Straight Talk about Mesothelioma, a blog series created by Michael T. Milano, M.D., Ph.D., a radiation oncology specialist, as a resource for mesothelioma patients and their loved ones.


Every year in the U.S. around 3,200 people are diagnosed with mesothelioma, a deadly form of cancer. This disease is particularly difficult for patients and caregivers, since the life expectancy is usually less than 5 years.

Those caring for loved ones with mesothelioma can feel overwhelmed; not only are they helping their loved one fight the disease, they must also consider their families, jobs, health insurance, and overall financial situations. Because of these pressures, it’s crucial for caregivers to find resources that help them negotiate this process.

Caregivers Face Multiple Stressors

One of the main stresses that patients and caregivers face is how much waiting is involved following a mesothelioma diagnosis. It takes time to receive test and biopsy results, determine the best treatment methods, and plan for what might happen if the treatment doesn’t work. Caregivers often take on the responsibility of being in contact with the health insurance company, especially when it comes to understanding which medical expenses will be covered, and how much they may need to pay out of pocket.

Patients and caregivers need to understand the medications that are prescribed, including why each medication has been prescribed, when and how it should be taken, and what the side effects may be. Often, caregivers must help make legal arrangements for what will happen if their loved one cannot manage their own finances, or if they are unable to make healthcare decisions on their own.

Since treatments for cancer are often done on an outpatient basis, much care ends up being provided at home. Someone must be there to help the patient with daily tasks such as eating, getting dressed, and taking baths, and assist them in getting to appointments. In addition to these duties, caregivers must also balance their family responsibilities and household chores.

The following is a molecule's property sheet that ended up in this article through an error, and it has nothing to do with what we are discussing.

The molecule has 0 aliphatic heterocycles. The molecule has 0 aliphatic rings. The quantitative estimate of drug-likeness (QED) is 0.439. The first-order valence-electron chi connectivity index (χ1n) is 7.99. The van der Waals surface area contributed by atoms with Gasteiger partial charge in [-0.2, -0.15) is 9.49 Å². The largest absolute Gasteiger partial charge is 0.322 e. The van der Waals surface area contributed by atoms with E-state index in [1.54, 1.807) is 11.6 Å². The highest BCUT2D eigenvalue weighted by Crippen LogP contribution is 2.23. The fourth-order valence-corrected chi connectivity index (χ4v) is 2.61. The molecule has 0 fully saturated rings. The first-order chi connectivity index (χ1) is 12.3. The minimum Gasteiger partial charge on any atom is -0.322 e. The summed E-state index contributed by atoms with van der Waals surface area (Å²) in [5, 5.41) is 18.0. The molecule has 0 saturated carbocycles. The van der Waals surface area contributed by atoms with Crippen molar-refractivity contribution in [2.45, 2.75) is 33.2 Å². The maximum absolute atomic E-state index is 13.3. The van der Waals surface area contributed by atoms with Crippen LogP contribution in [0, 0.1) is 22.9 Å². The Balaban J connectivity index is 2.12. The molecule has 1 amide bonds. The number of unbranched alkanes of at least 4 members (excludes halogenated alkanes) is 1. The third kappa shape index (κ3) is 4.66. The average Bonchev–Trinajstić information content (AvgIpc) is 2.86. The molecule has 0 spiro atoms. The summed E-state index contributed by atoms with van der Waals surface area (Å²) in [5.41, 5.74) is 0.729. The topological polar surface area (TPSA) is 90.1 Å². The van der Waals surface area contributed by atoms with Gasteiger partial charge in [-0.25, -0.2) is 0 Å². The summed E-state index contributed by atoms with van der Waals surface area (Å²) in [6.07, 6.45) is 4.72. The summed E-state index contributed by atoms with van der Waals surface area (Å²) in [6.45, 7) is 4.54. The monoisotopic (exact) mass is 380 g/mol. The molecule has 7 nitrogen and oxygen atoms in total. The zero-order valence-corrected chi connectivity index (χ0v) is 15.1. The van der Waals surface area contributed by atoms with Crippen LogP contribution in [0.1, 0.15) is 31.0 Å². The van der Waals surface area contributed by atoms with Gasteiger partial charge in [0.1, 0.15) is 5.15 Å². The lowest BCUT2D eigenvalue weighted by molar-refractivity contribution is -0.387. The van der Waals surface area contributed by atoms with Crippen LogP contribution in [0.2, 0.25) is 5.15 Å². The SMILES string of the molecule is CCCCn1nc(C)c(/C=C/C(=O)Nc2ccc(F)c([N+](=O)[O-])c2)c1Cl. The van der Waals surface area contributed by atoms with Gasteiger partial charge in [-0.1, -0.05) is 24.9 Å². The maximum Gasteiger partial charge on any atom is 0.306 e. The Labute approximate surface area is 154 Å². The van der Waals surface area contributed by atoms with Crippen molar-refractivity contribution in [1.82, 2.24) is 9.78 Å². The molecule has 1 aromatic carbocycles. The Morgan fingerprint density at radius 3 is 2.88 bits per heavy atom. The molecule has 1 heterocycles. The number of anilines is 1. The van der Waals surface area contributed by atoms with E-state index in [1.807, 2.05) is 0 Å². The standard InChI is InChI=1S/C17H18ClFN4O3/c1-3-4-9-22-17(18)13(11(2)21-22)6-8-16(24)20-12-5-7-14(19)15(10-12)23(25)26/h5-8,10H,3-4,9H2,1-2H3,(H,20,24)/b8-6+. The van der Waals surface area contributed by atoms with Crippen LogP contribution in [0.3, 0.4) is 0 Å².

Sometimes caregivers have to work fewer hours, take early retirement, or find someone who can stay with or check on their loved one during the day. While the caregiving process can bring families closer together, caregivers can also become exhausted and risk of depression if they do not have adequate caregiver resources and outside support.

Home Care Resources

It’s crucial that caregivers know their limits, and how to ask for help. Caregivers should not be afraid to seek counseling, especially if they are feeling hopeless, or turning to alcohol or drugs for comfort. Among other caregiver resources, they can take their loved one to a respite care center for an afternoon, or find someone who can be with them for a few hours, while the caregiver takes time for themselves. Caregivers should also make lists of tasks that can be done by family members, friends, or neighbors, so they aren’t trying to manage everything on their own.

When caregivers devote time to self-care, they are less stressed and can better support their loved one. Caregivers might also find a support outlet by going out with other people to socialize, or through meditation groups, and other practices that focus on relaxation. Additionally, they must remember to care for their own bodies by eating well and exercising.

Finding Outside Support

While caregivers should not be afraid to look to friends and family for support, groups such as the American Cancer Society (ACS) provide caregiver resources, including lists of local support groups. Through talking with others whose family members have had the same diagnosis, caregivers can find emotional support and understanding.

Above all, it is important for caregivers to remember that they are not alone in making these life adjustments. Support networks and caregiver resources are available, they just need to ask.